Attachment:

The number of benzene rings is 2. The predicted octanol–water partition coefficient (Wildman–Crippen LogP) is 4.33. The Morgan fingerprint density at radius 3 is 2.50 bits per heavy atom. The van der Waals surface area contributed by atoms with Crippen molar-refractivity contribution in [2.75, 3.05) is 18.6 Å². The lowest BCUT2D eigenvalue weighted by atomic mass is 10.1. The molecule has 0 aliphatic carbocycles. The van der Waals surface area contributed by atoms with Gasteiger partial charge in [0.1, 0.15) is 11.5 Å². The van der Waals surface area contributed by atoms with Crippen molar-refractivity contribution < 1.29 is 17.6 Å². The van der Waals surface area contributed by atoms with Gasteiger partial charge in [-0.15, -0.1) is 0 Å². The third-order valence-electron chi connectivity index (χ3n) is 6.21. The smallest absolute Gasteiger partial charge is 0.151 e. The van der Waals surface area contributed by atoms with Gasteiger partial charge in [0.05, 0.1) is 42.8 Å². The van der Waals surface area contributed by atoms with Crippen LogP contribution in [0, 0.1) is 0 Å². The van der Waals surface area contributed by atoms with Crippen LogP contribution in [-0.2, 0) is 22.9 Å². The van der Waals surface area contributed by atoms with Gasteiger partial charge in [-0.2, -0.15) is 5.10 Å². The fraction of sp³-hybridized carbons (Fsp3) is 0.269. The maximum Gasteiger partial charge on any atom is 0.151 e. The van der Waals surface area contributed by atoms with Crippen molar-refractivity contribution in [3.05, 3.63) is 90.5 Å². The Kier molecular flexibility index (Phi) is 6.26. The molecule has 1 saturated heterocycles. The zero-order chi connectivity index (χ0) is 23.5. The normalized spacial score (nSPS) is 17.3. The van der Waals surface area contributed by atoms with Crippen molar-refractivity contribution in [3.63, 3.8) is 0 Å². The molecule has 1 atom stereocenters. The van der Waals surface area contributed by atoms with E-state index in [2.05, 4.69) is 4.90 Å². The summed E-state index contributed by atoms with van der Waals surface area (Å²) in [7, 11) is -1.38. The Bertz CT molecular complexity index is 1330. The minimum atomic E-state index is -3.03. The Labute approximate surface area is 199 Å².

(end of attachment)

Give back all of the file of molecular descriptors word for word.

The number of benzene rings is 2. The predicted octanol–water partition coefficient (Wildman–Crippen LogP) is 4.33. The Morgan fingerprint density at radius 3 is 2.50 bits per heavy atom. The van der Waals surface area contributed by atoms with Crippen molar-refractivity contribution in [2.75, 3.05) is 18.6 Å². The lowest BCUT2D eigenvalue weighted by atomic mass is 10.1. The molecule has 0 aliphatic carbocycles. The van der Waals surface area contributed by atoms with Gasteiger partial charge in [0.1, 0.15) is 11.5 Å². The van der Waals surface area contributed by atoms with Crippen molar-refractivity contribution < 1.29 is 17.6 Å². The van der Waals surface area contributed by atoms with Gasteiger partial charge in [-0.15, -0.1) is 0 Å². The third-order valence-electron chi connectivity index (χ3n) is 6.21. The smallest absolute Gasteiger partial charge is 0.151 e. The van der Waals surface area contributed by atoms with Gasteiger partial charge in [0.05, 0.1) is 42.8 Å². The van der Waals surface area contributed by atoms with Crippen LogP contribution in [0, 0.1) is 0 Å². The van der Waals surface area contributed by atoms with Crippen LogP contribution in [-0.2, 0) is 22.9 Å². The van der Waals surface area contributed by atoms with Gasteiger partial charge in [-0.2, -0.15) is 5.10 Å². The fraction of sp³-hybridized carbons (Fsp3) is 0.269. The maximum Gasteiger partial charge on any atom is 0.151 e. The van der Waals surface area contributed by atoms with Crippen molar-refractivity contribution in [3.05, 3.63) is 90.5 Å². The Kier molecular flexibility index (Phi) is 6.26. The molecule has 1 saturated heterocycles. The zero-order chi connectivity index (χ0) is 23.5. The normalized spacial score (nSPS) is 17.3. The van der Waals surface area contributed by atoms with Crippen molar-refractivity contribution in [3.63, 3.8) is 0 Å². The molecule has 1 atom stereocenters. The van der Waals surface area contributed by atoms with E-state index in [2.05, 4.69) is 4.90 Å². The summed E-state index contributed by atoms with van der Waals surface area (Å²) in [7, 11) is -1.38. The Bertz CT molecular complexity index is 1330. The minimum atomic E-state index is -3.03. The Labute approximate surface area is 199 Å².